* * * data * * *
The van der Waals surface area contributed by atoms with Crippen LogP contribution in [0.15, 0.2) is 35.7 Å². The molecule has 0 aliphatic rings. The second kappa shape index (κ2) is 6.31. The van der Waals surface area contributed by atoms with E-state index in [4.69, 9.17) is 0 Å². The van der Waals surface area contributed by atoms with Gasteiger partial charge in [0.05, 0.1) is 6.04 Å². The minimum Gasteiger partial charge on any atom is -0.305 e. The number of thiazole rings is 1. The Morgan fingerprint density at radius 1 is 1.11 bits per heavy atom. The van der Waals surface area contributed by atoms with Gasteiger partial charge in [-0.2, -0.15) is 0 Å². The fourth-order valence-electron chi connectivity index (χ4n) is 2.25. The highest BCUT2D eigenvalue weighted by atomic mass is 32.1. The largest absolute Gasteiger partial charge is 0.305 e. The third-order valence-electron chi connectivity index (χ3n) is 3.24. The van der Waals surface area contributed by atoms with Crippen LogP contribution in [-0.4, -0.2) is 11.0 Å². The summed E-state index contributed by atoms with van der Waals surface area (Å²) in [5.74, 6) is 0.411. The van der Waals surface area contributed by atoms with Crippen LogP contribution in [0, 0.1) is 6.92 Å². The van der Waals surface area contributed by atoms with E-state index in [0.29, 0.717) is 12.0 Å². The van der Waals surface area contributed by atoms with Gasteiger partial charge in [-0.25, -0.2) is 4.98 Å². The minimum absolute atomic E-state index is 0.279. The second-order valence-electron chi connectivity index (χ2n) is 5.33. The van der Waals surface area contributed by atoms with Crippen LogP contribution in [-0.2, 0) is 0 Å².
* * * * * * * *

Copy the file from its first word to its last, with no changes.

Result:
The van der Waals surface area contributed by atoms with Crippen LogP contribution in [0.15, 0.2) is 35.7 Å². The molecule has 0 aliphatic rings. The second kappa shape index (κ2) is 6.31. The van der Waals surface area contributed by atoms with E-state index in [4.69, 9.17) is 0 Å². The van der Waals surface area contributed by atoms with Gasteiger partial charge in [0.05, 0.1) is 6.04 Å². The minimum Gasteiger partial charge on any atom is -0.305 e. The number of thiazole rings is 1. The Morgan fingerprint density at radius 1 is 1.11 bits per heavy atom. The van der Waals surface area contributed by atoms with Gasteiger partial charge in [-0.2, -0.15) is 0 Å². The fourth-order valence-electron chi connectivity index (χ4n) is 2.25. The highest BCUT2D eigenvalue weighted by atomic mass is 32.1. The largest absolute Gasteiger partial charge is 0.305 e. The third-order valence-electron chi connectivity index (χ3n) is 3.24. The van der Waals surface area contributed by atoms with Crippen LogP contribution in [-0.4, -0.2) is 11.0 Å². The summed E-state index contributed by atoms with van der Waals surface area (Å²) in [5.74, 6) is 0.411. The van der Waals surface area contributed by atoms with Crippen LogP contribution in [0, 0.1) is 6.92 Å². The van der Waals surface area contributed by atoms with E-state index in [0.29, 0.717) is 12.0 Å². The van der Waals surface area contributed by atoms with Gasteiger partial charge in [-0.25, -0.2) is 4.98 Å². The minimum absolute atomic E-state index is 0.279. The second-order valence-electron chi connectivity index (χ2n) is 5.33. The van der Waals surface area contributed by atoms with Crippen LogP contribution in [-0.2, 0) is 0 Å².